Two-thirds of global companies will review their business strategies in European countries in light of the coming General Data Protection Regulation (GDPR), a survey has revealed.
Underpinning this is costs and practicality, with 68% of respondents claiming the new regulation will dramatically increase costs of doing business in Europe, and over 50% feeling they will not be able to fulfil the requirements set out by the EU.
Ovum, a global analyst firm, was commissioned by collaboration software as a service (SaaS) provider Intralinks to survey 366 IT decision makers across Europe, the Americas and Australasia on how prepared companies are for pending data regulations, and whether they intend to adjust cloud and business strategies.
“New regulations, such as the GDPR, are seriously worrying global businesses,” said Alan Rodger, senior analyst at Ovum.
“Different jurisdictions are imposing inconsistent and often incompatible mandates for how personally identifiable information is stored, processed and shared. This is already creating confusion and uncertainty, leaving fundamental questions unanswered, such as how to interpret data location requirements,” he said.
According to Rodger, organisations need technology options that help them react to a rapidly changing regulatory environment.
The survey revealed 52% of those polled think the GDPR will result in fines for their businesses, with respondents in Europe demonstrating a similar level of pessimism to those outside of Europe.
Fines are inevitable according to 53% of UK respondents, 62% of German respondents and 58% of US respondents, while 63% of all respondents believe the proposed GDPR will make it harder for US companies to compete in Europe, and 70% think the new legislation will favour businesses based in Europe.
“With this regulation, it is essential to balance the protection of civil liberties with creating economic growth and innovation," said Syed Kamall, UK MEP. "Addressing the concerns which have been raised during the process is a key priority, so that we create a regulation which provides opportunity in the EU, creates a legal level playing field, and encourages consumer trust and investment,"
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Meeting future data privacy regulations is expected to come at a significant cost for businesses, with more than 70% of respondents expecting an increase in spending in order to meet data sovereignty requirements, and over 30% expecting their budgets to rise by more than 10% over the next two years as a result.
Of those organisations planning to update their data privacy strategies in the next three years, 38% plan to hire experts in the subject, and 27% plan to hire a chief privacy officer.
Despite the overall pessimism surrounding GDPR and pending data privacy regulations, respondents still intend to use internet of things (IoT) implementations (66%), mobile applications (70%), infrastructure as a service (IaaS), platform as a service (PaaS) and software as a service (SaaS) to store regulated and sensitive data by mid-2018.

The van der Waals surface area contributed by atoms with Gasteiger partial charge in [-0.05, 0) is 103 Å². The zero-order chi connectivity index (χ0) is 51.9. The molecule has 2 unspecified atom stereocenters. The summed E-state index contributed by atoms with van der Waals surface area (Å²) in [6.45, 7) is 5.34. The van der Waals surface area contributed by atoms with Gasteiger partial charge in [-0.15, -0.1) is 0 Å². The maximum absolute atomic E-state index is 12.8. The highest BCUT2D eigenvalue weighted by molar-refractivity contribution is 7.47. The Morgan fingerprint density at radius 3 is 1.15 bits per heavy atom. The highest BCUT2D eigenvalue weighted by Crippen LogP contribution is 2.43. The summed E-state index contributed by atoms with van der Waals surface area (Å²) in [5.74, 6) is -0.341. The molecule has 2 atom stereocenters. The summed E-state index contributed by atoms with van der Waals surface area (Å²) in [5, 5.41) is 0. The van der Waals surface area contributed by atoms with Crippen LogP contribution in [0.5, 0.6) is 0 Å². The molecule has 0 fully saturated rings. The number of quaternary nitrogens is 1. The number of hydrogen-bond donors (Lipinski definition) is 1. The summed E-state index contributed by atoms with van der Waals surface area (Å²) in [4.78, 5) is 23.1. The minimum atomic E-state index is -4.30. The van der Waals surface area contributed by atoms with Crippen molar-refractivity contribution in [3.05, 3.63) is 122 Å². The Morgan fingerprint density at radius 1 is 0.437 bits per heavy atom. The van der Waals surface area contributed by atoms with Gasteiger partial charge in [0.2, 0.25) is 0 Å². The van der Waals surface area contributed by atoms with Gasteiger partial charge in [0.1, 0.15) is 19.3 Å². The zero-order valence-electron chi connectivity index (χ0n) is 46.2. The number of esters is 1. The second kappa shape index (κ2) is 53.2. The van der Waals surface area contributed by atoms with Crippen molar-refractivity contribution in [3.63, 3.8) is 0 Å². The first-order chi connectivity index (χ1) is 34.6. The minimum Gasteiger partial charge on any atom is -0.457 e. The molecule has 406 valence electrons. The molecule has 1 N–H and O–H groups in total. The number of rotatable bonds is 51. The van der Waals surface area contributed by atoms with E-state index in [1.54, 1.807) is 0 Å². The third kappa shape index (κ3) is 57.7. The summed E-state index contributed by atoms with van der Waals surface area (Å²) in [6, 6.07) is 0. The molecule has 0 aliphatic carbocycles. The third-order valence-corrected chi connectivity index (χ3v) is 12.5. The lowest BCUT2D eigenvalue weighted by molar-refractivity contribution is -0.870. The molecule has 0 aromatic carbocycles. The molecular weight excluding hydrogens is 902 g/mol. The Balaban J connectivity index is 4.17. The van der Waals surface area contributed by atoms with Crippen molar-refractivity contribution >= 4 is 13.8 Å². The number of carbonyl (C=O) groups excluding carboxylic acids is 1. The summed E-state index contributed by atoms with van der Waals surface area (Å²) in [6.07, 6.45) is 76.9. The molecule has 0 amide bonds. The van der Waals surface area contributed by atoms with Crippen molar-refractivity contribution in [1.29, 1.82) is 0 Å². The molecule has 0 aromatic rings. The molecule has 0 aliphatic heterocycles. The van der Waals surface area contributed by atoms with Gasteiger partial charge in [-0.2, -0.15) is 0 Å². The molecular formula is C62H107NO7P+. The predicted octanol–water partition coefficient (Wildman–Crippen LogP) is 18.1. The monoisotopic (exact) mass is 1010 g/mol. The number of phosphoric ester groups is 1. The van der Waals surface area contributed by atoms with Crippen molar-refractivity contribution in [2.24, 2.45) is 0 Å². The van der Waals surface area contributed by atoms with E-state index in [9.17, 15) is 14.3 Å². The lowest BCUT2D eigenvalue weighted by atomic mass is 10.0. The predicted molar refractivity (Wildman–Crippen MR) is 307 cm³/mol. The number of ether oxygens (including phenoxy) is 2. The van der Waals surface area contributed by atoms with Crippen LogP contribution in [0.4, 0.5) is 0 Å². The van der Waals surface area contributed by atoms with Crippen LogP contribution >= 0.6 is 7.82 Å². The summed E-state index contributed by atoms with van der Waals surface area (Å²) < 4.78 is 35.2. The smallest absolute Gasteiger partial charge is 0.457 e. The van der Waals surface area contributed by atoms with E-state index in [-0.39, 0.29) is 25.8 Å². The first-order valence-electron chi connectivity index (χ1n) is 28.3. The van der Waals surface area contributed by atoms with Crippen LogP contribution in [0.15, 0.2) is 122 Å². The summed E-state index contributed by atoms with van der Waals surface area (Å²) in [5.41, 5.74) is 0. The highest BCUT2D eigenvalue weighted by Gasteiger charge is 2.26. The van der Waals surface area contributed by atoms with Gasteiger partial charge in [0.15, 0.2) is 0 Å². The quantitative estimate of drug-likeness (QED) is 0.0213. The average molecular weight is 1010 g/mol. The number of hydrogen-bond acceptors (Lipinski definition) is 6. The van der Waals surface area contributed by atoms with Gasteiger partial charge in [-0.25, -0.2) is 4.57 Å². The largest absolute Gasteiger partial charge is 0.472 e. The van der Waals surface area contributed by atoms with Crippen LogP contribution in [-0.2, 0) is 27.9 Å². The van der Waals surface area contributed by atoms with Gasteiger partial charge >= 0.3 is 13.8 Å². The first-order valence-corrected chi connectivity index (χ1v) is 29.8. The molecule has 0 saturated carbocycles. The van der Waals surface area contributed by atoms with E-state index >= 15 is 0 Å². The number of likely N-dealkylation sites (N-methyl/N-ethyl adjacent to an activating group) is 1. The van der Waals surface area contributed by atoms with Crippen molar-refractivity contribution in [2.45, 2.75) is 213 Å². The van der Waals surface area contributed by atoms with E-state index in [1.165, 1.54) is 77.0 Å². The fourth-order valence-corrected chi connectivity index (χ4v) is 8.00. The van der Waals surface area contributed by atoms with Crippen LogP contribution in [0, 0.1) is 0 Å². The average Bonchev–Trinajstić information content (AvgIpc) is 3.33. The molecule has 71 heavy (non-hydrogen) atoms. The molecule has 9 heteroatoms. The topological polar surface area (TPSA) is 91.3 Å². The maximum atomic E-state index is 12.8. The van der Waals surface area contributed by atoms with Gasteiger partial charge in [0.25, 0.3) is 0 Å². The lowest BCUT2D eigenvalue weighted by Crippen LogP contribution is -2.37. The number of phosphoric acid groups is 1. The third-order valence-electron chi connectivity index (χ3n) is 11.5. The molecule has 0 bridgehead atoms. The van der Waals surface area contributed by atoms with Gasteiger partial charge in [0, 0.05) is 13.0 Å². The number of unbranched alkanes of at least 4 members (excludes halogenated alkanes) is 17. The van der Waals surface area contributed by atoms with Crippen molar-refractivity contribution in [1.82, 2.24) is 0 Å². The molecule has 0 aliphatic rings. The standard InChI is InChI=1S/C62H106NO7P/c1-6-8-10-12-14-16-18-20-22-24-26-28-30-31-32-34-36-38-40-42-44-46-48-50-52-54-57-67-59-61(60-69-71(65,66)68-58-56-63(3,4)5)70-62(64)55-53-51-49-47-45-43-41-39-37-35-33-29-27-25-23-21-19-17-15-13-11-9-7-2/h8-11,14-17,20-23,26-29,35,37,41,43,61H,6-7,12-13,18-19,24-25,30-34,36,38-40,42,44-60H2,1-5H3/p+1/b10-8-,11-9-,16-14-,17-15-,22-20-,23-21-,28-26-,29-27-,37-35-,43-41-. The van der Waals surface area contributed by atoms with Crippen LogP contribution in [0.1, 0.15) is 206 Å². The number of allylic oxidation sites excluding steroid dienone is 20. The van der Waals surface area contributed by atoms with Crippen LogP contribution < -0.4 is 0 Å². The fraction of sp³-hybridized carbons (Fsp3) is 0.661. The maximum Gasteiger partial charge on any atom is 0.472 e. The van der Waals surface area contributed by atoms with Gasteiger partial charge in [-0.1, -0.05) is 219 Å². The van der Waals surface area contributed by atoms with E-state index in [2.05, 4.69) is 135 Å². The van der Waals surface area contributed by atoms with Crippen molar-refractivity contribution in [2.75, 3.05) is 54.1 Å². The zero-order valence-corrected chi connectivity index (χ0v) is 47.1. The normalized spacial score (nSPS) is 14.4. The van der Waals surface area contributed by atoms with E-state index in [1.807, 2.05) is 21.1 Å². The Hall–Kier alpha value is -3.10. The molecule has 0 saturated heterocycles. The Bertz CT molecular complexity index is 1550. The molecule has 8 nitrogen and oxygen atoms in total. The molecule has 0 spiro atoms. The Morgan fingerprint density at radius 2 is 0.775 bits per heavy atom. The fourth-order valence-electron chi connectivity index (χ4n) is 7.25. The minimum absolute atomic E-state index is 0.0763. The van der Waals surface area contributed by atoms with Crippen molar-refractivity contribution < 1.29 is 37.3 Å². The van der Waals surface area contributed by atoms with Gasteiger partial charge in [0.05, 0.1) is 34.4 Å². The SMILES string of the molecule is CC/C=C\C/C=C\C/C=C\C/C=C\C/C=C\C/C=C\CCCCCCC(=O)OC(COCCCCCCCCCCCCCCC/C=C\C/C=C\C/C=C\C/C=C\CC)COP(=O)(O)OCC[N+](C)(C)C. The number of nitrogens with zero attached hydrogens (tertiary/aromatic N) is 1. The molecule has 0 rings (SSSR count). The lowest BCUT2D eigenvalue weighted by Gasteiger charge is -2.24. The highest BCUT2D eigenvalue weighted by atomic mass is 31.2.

However, the associated compliance costs are expected to cause dramatic reviews of European operations for many global companies with a presence in Europe.
“Organisations are now borderless and employees more mobile, all of which is supported by cloud computing,” said Richard Anstey, chief technology officer for Europe at Intralinks. “On the flip side, the compliance obligations arising from legislation are becoming more complex, even more so for organisations that operate across different jurisdictions – particularly in the context of how legislation applies to data stored with cloud-based services."
“Now, more than ever before, organisations need technology options that will help them to react to a rapidly changing regulatory landscape,” he said.
The survey also found that the US is the least trusted country when it comes to respecting data privacy, and of 20 industrialised economies, it was ranked the most likely to gain unauthorised access to information by respondents, ahead of China in second place and Russia in third.
More than half (55%) of respondents said they are planning new training on the subject for employees, 51% of business will amend and adapt their data privacy policies, and 53% will adopt new technologies by way of preparation for new regulations. Only 44% of respondents currently monitor the activities of their users and provide alerts of data policy violations, only 53% classify information to align with access controls, and 47% have no policies or controls governing access to consumer cloud storage and file-sharing systems like Dropbox.
A final text for the GDPR is expected to be agreed by the end of 2015, which means it could come into force as early as 2018.